|Remember these? I moved to V2 for each|
I very much enjoyed customizing the Tumbling Dice models for the large English men o'war 'in ordinary' which I have shown previously in some posts. The more work I do with these 1/2400 models the more confident I get in the scope of conversions.
|V2s in the rear V1s to the fore|
I was very happy with the versions I did until I thought about simulating their partial sinking. The Navy Board decided to flood the lower decks of the ships and bottom them on the river which was about 15 -20 feet deep at their location of the tidal reach. The reason was to make it more difficult for the Dutch to board, capture and tow away such valuable assets.
|Royal Charles V2 Royal James and V1 Royal James which will now be used as another 2nd rate in ordinary|
Angling them and removing some of the lower portions of the ships would I thought, provide an even more powerful visual perspective and be fun to simulate.
|Blue Squadron: HMS Loyal London V2 in ordinary|
|Loyal London's list to port can be seen clearly in this shot. Model filed to submerge lower gun deck|
|Loyal London starboard side to the west bank of the Medway|
|Starboard side elevation of Loyal London|
|HMS Loyal LondonV2 and V1 which will now be used for another captial ship in ordinary.|
I purchased a large file of good quality and set about filing down new versions of the vessels - Royal Oak, Royal James and Loyal London. After consulting the astonishing artwork of Jan Querely I also decided to leave the masts at full height to provide a more prominent and eye catching model. His representations of the Medway Raid are breathtaking. Please check them out here:
Naval art of Jan Querely
|Another view of the V1s of the Big Three|
I have learned much about how to bring detail out on these models since I started the project to build the English and Dutch forces participating in the Medway campaign. This includes the painting methodology and the way of picking out features such as gunports and stern decoration. Lots of washes of different colours have been deployed to achieve this.
Another distinguishing feature to differentiate each model was to move away from giving every ship the flags of the Red Squadron. By consulting the order of battle for the English Fleet at the St James Day Battle of August 1666 I noticed that each of the three ships mentioned served in different squadrons. This being the last major action before the fleet was laid up in the winter of 1666/67 I decided to flag the second iterations of each with the colours of the squadron each was part of when the previous year's campaign finished.
|RED Squadron: HMS Royal Oak V2 in ordinary|
|Port quarter view of HMS Royal Oak V2 - her list to starboardi s very evident.|
Coupled with distinctive paint jobs this created a whole new way to represent the Big Three. The final difference came in the basing. I chose to use significantly larger bases and 'paint on' depth variation to indicate the ships were sitting to the edge of the deep water channel in the river. The addition of the usual yacht varnish finish only served to enhance this modelling detail.
|Royal Oak V2 starboard view - facing west bank of river.|
|The angle and sunken lower gundeck is very clear in this shot.|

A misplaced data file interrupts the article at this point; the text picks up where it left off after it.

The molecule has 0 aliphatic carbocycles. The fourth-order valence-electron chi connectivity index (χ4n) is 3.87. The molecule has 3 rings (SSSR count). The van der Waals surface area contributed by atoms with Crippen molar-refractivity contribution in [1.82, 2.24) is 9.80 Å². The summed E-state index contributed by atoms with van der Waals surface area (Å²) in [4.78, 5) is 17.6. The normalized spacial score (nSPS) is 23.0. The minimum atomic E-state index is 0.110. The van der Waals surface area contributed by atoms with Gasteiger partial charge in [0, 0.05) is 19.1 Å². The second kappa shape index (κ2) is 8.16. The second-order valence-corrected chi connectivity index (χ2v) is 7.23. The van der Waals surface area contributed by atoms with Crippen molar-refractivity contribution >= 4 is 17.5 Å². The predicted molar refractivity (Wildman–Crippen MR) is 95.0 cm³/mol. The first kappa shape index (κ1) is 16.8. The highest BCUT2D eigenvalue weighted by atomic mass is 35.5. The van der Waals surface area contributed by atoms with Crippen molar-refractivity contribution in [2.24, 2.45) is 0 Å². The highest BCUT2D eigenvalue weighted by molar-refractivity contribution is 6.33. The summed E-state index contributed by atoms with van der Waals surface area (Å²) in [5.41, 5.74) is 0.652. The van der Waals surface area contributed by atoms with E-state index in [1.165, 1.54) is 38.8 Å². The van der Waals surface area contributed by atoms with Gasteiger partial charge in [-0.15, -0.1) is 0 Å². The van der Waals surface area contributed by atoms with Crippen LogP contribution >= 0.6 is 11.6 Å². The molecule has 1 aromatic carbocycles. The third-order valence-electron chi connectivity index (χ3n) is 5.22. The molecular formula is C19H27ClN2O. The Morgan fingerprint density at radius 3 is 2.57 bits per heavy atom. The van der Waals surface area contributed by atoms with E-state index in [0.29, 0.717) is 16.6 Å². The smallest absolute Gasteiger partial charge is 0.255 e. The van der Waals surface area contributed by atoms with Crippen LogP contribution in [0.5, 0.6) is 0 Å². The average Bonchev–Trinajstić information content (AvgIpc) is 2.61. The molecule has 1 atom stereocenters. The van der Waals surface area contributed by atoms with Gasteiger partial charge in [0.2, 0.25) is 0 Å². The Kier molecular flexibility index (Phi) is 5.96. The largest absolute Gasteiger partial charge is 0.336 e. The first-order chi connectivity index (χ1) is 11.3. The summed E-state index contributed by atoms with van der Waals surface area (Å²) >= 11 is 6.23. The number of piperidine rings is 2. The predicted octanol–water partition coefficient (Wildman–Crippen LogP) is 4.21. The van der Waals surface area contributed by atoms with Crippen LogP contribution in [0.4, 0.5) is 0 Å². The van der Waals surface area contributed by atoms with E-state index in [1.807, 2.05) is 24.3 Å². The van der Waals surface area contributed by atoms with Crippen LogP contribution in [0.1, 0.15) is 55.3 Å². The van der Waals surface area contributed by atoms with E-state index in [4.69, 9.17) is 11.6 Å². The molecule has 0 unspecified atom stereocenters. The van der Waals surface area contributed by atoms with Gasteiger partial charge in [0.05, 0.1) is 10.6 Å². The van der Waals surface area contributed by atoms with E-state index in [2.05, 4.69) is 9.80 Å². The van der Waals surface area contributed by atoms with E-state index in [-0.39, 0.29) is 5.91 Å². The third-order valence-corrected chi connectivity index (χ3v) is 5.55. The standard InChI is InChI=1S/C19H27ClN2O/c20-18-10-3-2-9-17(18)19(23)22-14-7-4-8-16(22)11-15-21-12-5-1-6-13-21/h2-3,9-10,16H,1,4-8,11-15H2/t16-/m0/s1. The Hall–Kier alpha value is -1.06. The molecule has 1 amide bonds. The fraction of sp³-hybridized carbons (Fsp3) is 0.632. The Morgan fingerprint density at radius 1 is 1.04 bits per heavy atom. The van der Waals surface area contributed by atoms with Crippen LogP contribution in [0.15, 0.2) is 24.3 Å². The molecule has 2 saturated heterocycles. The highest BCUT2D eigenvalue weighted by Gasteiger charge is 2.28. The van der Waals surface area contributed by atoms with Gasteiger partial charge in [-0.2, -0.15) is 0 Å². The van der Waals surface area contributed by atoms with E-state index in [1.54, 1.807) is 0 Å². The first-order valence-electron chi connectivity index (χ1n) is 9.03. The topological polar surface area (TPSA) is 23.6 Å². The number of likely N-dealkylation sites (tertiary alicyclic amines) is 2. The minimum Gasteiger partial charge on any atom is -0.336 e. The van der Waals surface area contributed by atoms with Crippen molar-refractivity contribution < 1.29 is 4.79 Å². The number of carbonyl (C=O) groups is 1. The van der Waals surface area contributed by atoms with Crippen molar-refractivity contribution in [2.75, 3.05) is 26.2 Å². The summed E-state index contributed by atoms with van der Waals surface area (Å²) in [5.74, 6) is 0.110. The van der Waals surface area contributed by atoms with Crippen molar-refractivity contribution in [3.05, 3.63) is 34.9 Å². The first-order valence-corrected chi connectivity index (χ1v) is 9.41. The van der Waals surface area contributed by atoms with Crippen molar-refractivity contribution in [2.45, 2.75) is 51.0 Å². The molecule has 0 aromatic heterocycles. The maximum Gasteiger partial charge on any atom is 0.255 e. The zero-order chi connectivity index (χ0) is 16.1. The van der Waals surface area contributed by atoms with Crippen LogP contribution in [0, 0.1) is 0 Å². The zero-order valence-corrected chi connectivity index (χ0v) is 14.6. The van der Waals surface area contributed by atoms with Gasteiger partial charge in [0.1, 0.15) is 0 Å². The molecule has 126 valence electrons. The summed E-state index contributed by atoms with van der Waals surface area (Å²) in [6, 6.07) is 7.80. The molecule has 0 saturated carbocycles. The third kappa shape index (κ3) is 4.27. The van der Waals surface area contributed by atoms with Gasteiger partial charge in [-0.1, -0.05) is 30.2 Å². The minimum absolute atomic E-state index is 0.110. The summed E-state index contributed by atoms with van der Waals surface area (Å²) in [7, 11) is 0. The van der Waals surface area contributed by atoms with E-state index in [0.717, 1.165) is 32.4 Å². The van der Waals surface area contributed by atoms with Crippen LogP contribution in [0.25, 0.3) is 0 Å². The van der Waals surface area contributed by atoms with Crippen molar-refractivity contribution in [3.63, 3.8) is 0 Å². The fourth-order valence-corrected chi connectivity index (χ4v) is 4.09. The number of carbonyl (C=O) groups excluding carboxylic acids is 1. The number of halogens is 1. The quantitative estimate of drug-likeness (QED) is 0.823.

|HMS Royal Oak V2 and V1 for comparison. V1 will now be used as HMS Henry.|
I added even more flags than before as these models will be the centrepiece of the climactic phase of the Medway river action and need to catch the eye of anyone examining the action.
The previous models will not be retired but will be used to represent other large ships which were anchored in the river at the time such as Henry, St George and Vanguard.
|WHITE Squadron: HMS Royal James V2|
|Royal James V2 port side view|
|Royal James V2 with marked list to starboard as the vessel was sunk and grounded on the riverbed.|
|Royal James - shallows on her starboard side are visible on the base.|
|HMS Royal James V2 and V1 for comparison.|
Another idea which took my fancy was to model a battered or partially repaired capital ship being towed by a smaller vessel such as the theoretical thirty brigs which the Navy Board had allocated to move capital ships up and down the river. In reality there were only 10 available and some of these were used to remove the valuables of Navy Board worthies and not to save the precious fleet!
|Towing a 2nd rate|
|The longboat is full of engineers and labourers in case any difficulties arise during the hazardous towing process.|
|Nice view of the wounded beast under tow.|
The badly damaged 2nd rate Victory was one such. She was lost during the battle - sinking and never recovered. I did some major surgery on a 2nd rate model removing all of her masts and covering those areas with large sections of tarpaulin modelled from milliput and rolled out very thinly and cut with a scalpel. If the vessels had open deck sections with shipwrights working on them then the erection of such temporary covers seemed logical and hid the rough areas where I had cut and filed out the masts and ratlines.
|Atmospheric low angle view|
|The battle damaged HMS Victory is towed past the anchored flagship Royal Charles.|
I was very pleased with the first attempt at this with the small vessel towing and the rowed longboat in attendance. This will also feature as part of the English rescue mission in some of the Medway river scenarios.
More Medway modelling and meddling soon.